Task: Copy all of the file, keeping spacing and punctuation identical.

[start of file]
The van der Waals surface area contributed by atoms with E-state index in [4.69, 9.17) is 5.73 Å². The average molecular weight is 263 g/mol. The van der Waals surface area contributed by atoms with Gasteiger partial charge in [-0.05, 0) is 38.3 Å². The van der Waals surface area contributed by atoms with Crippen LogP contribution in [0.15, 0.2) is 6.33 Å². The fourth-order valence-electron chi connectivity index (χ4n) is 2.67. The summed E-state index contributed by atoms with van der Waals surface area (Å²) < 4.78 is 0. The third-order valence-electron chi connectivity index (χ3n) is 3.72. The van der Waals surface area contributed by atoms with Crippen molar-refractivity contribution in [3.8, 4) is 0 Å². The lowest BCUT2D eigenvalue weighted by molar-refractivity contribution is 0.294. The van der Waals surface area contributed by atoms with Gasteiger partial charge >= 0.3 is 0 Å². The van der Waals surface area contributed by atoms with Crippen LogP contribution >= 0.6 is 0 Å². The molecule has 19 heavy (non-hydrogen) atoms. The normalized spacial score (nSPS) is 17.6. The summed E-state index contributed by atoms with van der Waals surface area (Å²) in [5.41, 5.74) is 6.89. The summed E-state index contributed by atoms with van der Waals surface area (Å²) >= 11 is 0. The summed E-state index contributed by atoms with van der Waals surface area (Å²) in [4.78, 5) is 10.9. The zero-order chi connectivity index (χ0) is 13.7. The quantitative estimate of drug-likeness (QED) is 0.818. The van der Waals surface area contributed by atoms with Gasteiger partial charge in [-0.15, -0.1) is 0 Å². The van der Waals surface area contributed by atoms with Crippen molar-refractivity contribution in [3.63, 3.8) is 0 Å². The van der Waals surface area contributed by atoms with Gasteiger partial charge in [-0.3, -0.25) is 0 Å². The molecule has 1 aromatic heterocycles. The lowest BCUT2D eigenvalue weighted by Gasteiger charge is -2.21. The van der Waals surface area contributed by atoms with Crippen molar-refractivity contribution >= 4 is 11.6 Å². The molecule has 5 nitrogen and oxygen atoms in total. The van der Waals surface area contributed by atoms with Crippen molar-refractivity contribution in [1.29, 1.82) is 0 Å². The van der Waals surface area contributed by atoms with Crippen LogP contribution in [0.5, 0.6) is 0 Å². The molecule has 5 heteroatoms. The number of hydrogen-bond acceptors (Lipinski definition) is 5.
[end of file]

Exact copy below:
The van der Waals surface area contributed by atoms with E-state index in [4.69, 9.17) is 5.73 Å². The average molecular weight is 263 g/mol. The van der Waals surface area contributed by atoms with Gasteiger partial charge in [-0.05, 0) is 38.3 Å². The van der Waals surface area contributed by atoms with Crippen LogP contribution in [0.15, 0.2) is 6.33 Å². The fourth-order valence-electron chi connectivity index (χ4n) is 2.67. The summed E-state index contributed by atoms with van der Waals surface area (Å²) < 4.78 is 0. The third-order valence-electron chi connectivity index (χ3n) is 3.72. The van der Waals surface area contributed by atoms with Crippen molar-refractivity contribution in [3.8, 4) is 0 Å². The lowest BCUT2D eigenvalue weighted by molar-refractivity contribution is 0.294. The van der Waals surface area contributed by atoms with Gasteiger partial charge >= 0.3 is 0 Å². The van der Waals surface area contributed by atoms with Crippen LogP contribution >= 0.6 is 0 Å². The molecule has 19 heavy (non-hydrogen) atoms. The normalized spacial score (nSPS) is 17.6. The summed E-state index contributed by atoms with van der Waals surface area (Å²) in [5.41, 5.74) is 6.89. The summed E-state index contributed by atoms with van der Waals surface area (Å²) >= 11 is 0. The summed E-state index contributed by atoms with van der Waals surface area (Å²) in [4.78, 5) is 10.9. The zero-order chi connectivity index (χ0) is 13.7. The quantitative estimate of drug-likeness (QED) is 0.818. The van der Waals surface area contributed by atoms with Gasteiger partial charge in [-0.15, -0.1) is 0 Å². The van der Waals surface area contributed by atoms with Crippen molar-refractivity contribution in [3.63, 3.8) is 0 Å². The van der Waals surface area contributed by atoms with Gasteiger partial charge in [-0.3, -0.25) is 0 Å². The molecule has 1 aromatic heterocycles. The lowest BCUT2D eigenvalue weighted by Gasteiger charge is -2.21. The van der Waals surface area contributed by atoms with Crippen molar-refractivity contribution >= 4 is 11.6 Å². The molecule has 5 nitrogen and oxygen atoms in total. The van der Waals surface area contributed by atoms with Crippen molar-refractivity contribution in [1.29, 1.82) is 0 Å². The van der Waals surface area contributed by atoms with Crippen LogP contribution in [0.5, 0.6) is 0 Å². The molecule has 5 heteroatoms. The number of hydrogen-bond acceptors (Lipinski definition) is 5.